I think I’m really qualified to talk about this subject, because I’ve given lots of poetry and fiction readings in my life. The college where I got my undergraduate degree had weekly student readings. I gave a couple of readings in grad school, participated in open mics, and read often at my company’s yearly coffeehouse event for employees who write.
So basically, I have sucked at fiction and poetry readings many times. I was probably sucking at readings before some of you were even born.
I know what some of the mistakes are because I’ve made them, again and again. Here they are!
1. Don’t apologize in advance for your work.
When I teach writing workshops, I always set this rule, too. And I know, I know. It’s so hard not to! Let me tell you the many reasons why it’s a terrible move.
First of all, it’s pride in disguise. “Look,” you’re basically saying. “I may not have perfect writing, but I know what perfect writing is. I aspire to perfect writing. My standards are much higher than my current work might lead you to believe. I really am smart, just so we’re clear.”
I hate to break it to you, but unless you are a Pulitzer Prize winner or something (and if so, well done, give my blog a shoutout somewhere, thanks), nobody came to your reading thinking they were going to hear the best writing they ever encountered in their entire lives. If they know you, they just thought it might be nice to hear your stuff. If they don’t know you, they thought it would be fun to hear some poetry or a story.
Secondly, when you apologize for your writing, you’re giving the audience a job. Now they’re supposed to make you feel better. This makes them nervous, and occasionally resentful, because they didn’t want a job. They wanted to be entertained, or to just kind of hang out. So keep your pride to yourself, and leave them alone.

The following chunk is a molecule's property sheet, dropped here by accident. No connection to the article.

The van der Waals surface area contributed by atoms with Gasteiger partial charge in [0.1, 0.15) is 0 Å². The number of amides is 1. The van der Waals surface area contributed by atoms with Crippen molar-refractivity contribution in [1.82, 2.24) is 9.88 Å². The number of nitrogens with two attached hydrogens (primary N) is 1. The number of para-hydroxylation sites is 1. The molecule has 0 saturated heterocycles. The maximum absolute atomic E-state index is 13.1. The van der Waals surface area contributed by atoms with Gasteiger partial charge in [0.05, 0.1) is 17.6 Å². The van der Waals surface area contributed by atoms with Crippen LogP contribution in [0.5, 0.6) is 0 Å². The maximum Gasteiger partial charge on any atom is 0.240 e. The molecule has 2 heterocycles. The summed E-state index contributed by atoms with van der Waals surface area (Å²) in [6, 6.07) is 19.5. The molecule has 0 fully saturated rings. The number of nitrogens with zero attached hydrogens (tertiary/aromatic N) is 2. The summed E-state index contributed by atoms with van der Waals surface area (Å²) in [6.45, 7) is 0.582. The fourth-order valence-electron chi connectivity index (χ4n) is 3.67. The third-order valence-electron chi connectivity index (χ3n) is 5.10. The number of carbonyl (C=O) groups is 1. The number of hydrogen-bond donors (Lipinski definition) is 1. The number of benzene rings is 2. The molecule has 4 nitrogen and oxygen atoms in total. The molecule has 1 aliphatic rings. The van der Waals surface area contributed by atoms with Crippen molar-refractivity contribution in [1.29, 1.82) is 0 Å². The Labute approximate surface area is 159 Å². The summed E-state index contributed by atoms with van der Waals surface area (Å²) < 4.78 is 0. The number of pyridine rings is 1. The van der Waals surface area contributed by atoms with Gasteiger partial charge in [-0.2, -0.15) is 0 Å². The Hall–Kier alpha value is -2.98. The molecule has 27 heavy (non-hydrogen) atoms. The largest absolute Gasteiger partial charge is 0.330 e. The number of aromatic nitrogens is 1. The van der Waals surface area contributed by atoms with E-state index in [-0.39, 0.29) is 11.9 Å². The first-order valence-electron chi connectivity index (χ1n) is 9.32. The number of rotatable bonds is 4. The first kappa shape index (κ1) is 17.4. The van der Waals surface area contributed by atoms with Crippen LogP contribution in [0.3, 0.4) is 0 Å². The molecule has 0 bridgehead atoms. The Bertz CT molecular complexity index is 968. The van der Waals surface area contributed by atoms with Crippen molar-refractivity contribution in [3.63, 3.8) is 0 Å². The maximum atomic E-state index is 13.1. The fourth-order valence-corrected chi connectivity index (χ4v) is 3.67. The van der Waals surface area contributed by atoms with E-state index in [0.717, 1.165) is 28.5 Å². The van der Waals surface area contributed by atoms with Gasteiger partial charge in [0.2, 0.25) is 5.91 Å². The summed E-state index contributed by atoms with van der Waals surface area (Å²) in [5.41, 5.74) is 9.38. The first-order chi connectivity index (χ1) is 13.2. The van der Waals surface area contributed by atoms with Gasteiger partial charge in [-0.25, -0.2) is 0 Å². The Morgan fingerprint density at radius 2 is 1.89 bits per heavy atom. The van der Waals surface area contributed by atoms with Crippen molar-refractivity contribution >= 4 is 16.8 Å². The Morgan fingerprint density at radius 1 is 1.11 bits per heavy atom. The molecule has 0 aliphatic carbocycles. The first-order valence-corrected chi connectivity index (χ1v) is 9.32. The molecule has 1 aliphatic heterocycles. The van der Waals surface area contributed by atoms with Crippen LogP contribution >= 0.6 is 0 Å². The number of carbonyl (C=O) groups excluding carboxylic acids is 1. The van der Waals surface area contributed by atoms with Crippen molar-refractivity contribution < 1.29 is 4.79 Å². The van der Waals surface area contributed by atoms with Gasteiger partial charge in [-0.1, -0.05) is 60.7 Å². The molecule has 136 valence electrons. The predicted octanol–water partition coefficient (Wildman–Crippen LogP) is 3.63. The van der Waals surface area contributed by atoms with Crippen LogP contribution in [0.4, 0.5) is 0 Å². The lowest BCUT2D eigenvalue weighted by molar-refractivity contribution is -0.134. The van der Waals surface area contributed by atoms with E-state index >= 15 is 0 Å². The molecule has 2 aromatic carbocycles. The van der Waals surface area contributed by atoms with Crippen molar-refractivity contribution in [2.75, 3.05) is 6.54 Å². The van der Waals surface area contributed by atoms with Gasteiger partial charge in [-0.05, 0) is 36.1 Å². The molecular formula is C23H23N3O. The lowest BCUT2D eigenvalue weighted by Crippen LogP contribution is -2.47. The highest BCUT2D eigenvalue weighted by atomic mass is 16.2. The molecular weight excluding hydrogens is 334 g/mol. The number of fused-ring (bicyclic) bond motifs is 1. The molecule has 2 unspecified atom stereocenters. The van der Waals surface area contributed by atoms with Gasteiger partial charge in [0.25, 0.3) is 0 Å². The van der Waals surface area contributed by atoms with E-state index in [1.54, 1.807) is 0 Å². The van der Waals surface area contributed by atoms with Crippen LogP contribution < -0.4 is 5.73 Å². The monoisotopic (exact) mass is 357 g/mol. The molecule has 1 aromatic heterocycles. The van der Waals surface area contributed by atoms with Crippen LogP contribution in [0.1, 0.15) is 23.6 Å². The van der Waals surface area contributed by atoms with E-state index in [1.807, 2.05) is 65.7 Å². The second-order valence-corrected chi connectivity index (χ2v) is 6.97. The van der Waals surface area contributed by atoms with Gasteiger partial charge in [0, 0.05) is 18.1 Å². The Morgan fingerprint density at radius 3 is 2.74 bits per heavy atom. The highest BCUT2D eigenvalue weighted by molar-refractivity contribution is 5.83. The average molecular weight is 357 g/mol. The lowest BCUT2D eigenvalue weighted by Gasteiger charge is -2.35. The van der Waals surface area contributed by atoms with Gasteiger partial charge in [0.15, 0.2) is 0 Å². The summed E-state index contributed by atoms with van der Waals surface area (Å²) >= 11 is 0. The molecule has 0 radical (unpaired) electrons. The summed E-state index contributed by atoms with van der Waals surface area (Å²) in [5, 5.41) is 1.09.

Thirdly, people tend to believe what you tell them about yourself (and this holds true for so many other situations in life as well). If you tell them your writing isn’t good, they may very well accept it as fact, figuring that you of all people ought to know.
Finally, it’s disingenuous. When you decided to do a reading, you decided your writing might be worth hearing, so what’s the point of acting all embarrassed now?
2. Don’t take too long to introduce your work.
If you’re not engaging and clever, this could be boring. If you are too engaging and clever, your work could seem boring by comparison. Keep it brief.
3. Don’t go over your allotted time.
This is especially important if you’re in a situation where another reader, or several readers, are reading in addition to you. It is incredibly rude to the other readers and the organizers of the event, and the audience probably won’t love it either. Practice several times beforehand and time yourself.
4. Just try to be loud and clear.
Some writers are brilliant performers. More often, though, writers are just writers, and public speaking isn’t their strong suit. That is totally fine. Don’t freak yourself out with unrealistic expectations. There’s a reason I titled this post “How to Not Suck” and not “How to Blow Everyone Away With Your Sheer Awesomeness” (though if you can do that, good for you, obviously!)
Just try to make sure you’re heard.
I admit I’m not a huge fan of the academic poetry reading style that turns a poem into a series of spaced-out questions. Maybe you know what I’m talking about. It’s like,
“My mistress’ eyes?…are nothing?…like the sun?…”
To me, it raises unnecessary doubt. Does the mistress have eyes? Are they nothing like the sun, or are they actually a little bit like the sun?
However! For a shy and introverted poet, it may be helpful to have this prescribed way to deliver a poem. So even though it’s not my preference, I wouldn’t hold it against them.
5. Remember, nerves = energy.
It’s normal to be a little shaky. Don’t worry about the fact that you’re nervous, or that will make you more nervous! And don’t burden your audience with declarations of how scared you are, either, if you can help it.
Have something to drink handy in case your mouth goes dry. Imagine your anxiety as energy you can push out into the audience — because it really is.
The only time I gave a reading without being nervous at all, it was flat and dull — hands down my worst reading. A little nervousness is good. And once you get started, some of your fear will probably burn away.
I hope this is helpful, and if you have any other advice for writers giving readers, let me know in the comments! Thanks for reading!